PubDate: 2022-04-21
      DOI: 10.1017/S0003975622000224
       
  • Fragile Bonds of Recognition: Exploring the Social Underpinnings of
           Sentiments of Exclusion in Post-1989 East Germany

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      Authors: Hilmar; Till
      Pages: 247 - 278
      Abstract: Recently, as a corollary of intensified efforts to understand the rise of right-wing populism, the topic of social recognition has gained renewed attention in sociological research. It seems that a sense of misrecognition and exclusion is shaped as much by cultural as by economic factors. Just how these elements are interlinked, however, remains a black box. In this article, I offer an empirical contribution to this problem: I demonstrate that social recognition is nourished in everyday interpersonal relations and that people negotiate ideas of economic deservingness in their social surroundings—so much so, in fact, that they make social ties dependent on them. The article studies the case of the post-1989 societal shifts in formerly communist-ruled East Germany, a context marked by a pervasive sense of social exclusion today. In interviews with 41 individuals who lived through this rupturing process, I identify a crucial dynamic of social misrecognition in how respondents evaluate other peoples’ strategies of coping with the economic fallout of this time and how they draw—often deeply personal—boundaries between themselves and others on these grounds.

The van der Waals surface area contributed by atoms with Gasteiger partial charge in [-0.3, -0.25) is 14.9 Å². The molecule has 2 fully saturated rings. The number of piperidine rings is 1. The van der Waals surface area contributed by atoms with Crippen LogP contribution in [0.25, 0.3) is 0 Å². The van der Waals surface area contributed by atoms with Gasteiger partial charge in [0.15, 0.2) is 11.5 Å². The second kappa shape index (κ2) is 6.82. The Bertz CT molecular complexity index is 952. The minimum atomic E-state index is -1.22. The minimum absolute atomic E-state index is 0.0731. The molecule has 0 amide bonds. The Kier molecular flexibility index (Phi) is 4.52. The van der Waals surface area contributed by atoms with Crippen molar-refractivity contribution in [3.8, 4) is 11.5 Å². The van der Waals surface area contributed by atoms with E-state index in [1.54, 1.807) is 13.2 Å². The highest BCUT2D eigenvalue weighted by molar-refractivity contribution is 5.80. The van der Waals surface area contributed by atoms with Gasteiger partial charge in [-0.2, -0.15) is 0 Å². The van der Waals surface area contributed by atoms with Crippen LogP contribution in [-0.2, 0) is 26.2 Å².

PubDate: 2022-05-23
      DOI: 10.1017/S0003975622000236
       
  • Dynamics of Policy and Politics: Politics of Unemployment in Sweden during
           the Interwar Period

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      Authors: Ahn; Jae-Hung
      Pages: 279 - 320
      Abstract: Inspired by the theoretical perspective that “new policies create a new politics,” this paper explores how unemployment policies affected the politics of tripartite relations in Sweden during the interwar period. After the economic depression of 1920, strike activities began to decrease. Our panel data analysis finds that after 1920, the strength of the relationship between unemployment and strike activities decreased substantially. Historical interpretations complement statistical analysis. In the 1920s, the implementation of unemployment policies entailed the following feedback effects: First, the state reinforced its capacities, gaining increasingly firm control over strike activities. Second, the union movement was plunged into internal conflicts. In contrast to the arguments of power resources theory and the theory of cross-class coalition, neither the empowerment of the Social Democratic Workers’ Party (SAP) nor employers’ lockouts induced the Confederation of Labor Unions (LO) to turn towards concertation. Rather, this turnaround occurred in the 1920s while LO coped with the feedback effects engendered endogenously in processes of the implementation of unemployment policies.
      PubDate: 2022-05-04
      DOI: 10.1017/S0003975622000261